Lots of other work on performance has been going on too. Eric and Devon hooked things up so that from the Atom editor you can now with one checkbox turn on and off our PerformanceOverlay widget and our "repaint rainbow" feature, live while your app is running. Hans has been working on improving the performance of our gallery app. Seth has been running lots of our demo apps tracking down any where we miss frames and filing bugs on them. We even had the help of a nine year old yesterday, who found a bunch of bugs for us!

You can see a screenshot of the checkbox on the PR:


The other big push recently has been on testing. As we like to say, "write test find bug". The problem is that writing tests for Flutter has been a bit difficult so far, because you can't see what you're testing.

Yegor has been working on a way to test on-device, using "flutter drive", and as part of that he redesigned our API for testing in a way that makes a lot more sense. (Flutter drive is what he used to do the continuous performance testing I mentioned earlier.) I've now picked that up and I'm taking it to its logical conclusion: make it so that even for our unit tests, you can actually see what's going on if you run them on a device. The hope is that this will really simplify writing tests for Flutter, which will mean we write more tests (and hopefully will mean people writing apps for Flutter can write more tests, since we use the same testing strategy for people writing Flutter apps as we do on Flutter itself), which will mean finding more bugs! 

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Stagehand goes 1.0 :)
Stagehand — the Dart project generator — is now 1.0.0. It's still compatible with 0.2, but we revved to 1.0 to show that it's stable.

I'd never published a package before, so it was nice to see how easy it was to update one.

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I updated the travis build script to support tests written with the test package. Thus no more custom script in .travis.yml is needed to run them.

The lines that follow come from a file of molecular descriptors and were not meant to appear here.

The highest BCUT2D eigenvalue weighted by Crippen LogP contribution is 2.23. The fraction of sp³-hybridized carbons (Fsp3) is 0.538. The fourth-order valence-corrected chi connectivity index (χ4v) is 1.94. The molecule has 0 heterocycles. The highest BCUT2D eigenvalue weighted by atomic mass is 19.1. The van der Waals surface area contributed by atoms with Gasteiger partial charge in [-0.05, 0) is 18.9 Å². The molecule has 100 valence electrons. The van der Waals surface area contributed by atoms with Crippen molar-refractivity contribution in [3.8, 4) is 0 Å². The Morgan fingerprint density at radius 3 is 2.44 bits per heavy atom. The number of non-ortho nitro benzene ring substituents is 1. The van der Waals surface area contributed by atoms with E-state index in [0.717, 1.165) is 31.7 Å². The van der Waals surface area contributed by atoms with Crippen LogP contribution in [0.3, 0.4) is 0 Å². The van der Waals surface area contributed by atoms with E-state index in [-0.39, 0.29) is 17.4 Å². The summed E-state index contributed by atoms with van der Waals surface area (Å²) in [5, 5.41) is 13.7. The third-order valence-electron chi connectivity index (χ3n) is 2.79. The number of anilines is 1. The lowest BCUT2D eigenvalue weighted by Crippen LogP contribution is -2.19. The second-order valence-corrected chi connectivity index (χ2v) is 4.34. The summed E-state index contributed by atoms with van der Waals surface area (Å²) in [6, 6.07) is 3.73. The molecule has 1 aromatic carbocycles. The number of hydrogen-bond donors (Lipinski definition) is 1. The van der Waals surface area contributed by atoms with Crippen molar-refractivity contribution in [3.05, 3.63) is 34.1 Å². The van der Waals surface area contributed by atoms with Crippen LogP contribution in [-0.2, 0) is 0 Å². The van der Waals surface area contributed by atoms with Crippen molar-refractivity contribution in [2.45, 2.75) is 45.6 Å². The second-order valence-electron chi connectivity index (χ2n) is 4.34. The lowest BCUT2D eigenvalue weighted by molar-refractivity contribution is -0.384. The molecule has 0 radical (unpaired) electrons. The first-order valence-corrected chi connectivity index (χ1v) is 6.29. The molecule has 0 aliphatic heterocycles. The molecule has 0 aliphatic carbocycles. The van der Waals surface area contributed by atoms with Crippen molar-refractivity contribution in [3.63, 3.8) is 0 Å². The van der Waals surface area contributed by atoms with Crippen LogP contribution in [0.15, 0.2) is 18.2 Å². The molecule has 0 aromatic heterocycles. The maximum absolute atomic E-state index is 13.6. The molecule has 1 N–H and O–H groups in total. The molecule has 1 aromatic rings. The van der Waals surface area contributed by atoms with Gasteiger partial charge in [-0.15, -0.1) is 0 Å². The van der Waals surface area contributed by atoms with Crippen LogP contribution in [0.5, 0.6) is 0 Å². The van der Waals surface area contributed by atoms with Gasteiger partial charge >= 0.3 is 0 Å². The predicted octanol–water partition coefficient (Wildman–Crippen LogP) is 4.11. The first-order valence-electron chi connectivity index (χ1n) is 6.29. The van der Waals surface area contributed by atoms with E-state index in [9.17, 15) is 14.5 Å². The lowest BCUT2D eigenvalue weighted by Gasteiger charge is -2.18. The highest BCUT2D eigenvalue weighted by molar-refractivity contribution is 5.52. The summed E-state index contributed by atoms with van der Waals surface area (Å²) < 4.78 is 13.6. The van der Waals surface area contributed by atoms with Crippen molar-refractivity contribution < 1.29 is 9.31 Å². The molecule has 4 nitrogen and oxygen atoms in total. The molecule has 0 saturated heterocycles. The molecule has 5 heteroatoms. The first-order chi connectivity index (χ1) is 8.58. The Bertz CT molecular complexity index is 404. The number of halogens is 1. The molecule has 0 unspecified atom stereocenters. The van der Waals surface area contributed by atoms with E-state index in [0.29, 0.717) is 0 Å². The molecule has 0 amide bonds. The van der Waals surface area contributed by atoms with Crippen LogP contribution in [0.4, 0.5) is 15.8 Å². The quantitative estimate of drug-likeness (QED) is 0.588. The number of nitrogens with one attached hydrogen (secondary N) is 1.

If your project has the test package in dependencies `pub run test` will be used. If your project uses the old unittest package the tests will still be called with the test_runner package.

Happy testing!

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George's embedding work on DartPad has landed!
This summer I have been working on a project for embedding Dart in webpages. Working with other dart developers and contributors has been an amazing experience and we've tailored this feature to be simple, fast, and intuitive for you!
It's an awesome way to share code and let others try out their own changes - it even runs alongside editable HTML and CSS for web developers. Check it out!

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Check out the new dartdoc beta!  It generates static, mobile friendly documentation for your package. 

Install using 'pub global activate dartdoc’. Learn more at

Help us test dartdoc! Use it, file issues at 

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DartPad, with some UI improvements and upgraded to the latest 1.10.1 SDK!
DartPad is now able to summarize your code when sharing! All shared code on gist will now contain summarization texts that are generated based on associated code. Developers also have the option to edit the summaries before sharing.
The recent release of the DartPad build has also added UI updates and upgraded the backend servers to the latest Dart SDK - 1.10.1. Let us know what you think.

Check it out at

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This week's upgrade to DartPad adds a little more fit and finish. 

We now auto redirect to the right UI for your device, just go to and we'll do the rest.

We're also experimenting with a quick fix workflow (e.g. click the wrench at We'd love to hear what you think.

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Hot off the presses! The 0.7.0 release of grinder.
grinder - Dart workflows, automated.

+Devon Carew and I are excited to announce grinder 0.7.0. This release completely overhauls the API to be much more darty (awesome!). Here are the highlights:

- Tasks are now defined using an @Task annotation on top-level methods.
- You can now define a default task (@DefaultTask) to run when no tasks are specified on the command line (to the `grind` tool).
- Task functions no longer require a GrinderContext arg, since that is now available as a global context variable whose value is determined by the Zone running the task.
- You can now easily consume pub global activate/run (or pub run) based command-line apps.
- The APIs to copy and delete files, and run processes were cleaned up and extended.
- Added the pub run grinder:init command to initialize a new tool/grind.dart script.

We've been dogfooding the new version in our own projects, and have found the scripts to be much more light-weight and less verbose. If you haven't tried out grinder yet, this release may be a good time to give it another peek. And we have many more features in store for future releases, so stay tuned!

See the README/CHANGELOG for full details. Old APIs were deprecated where possible to provide migration paths to new APIs.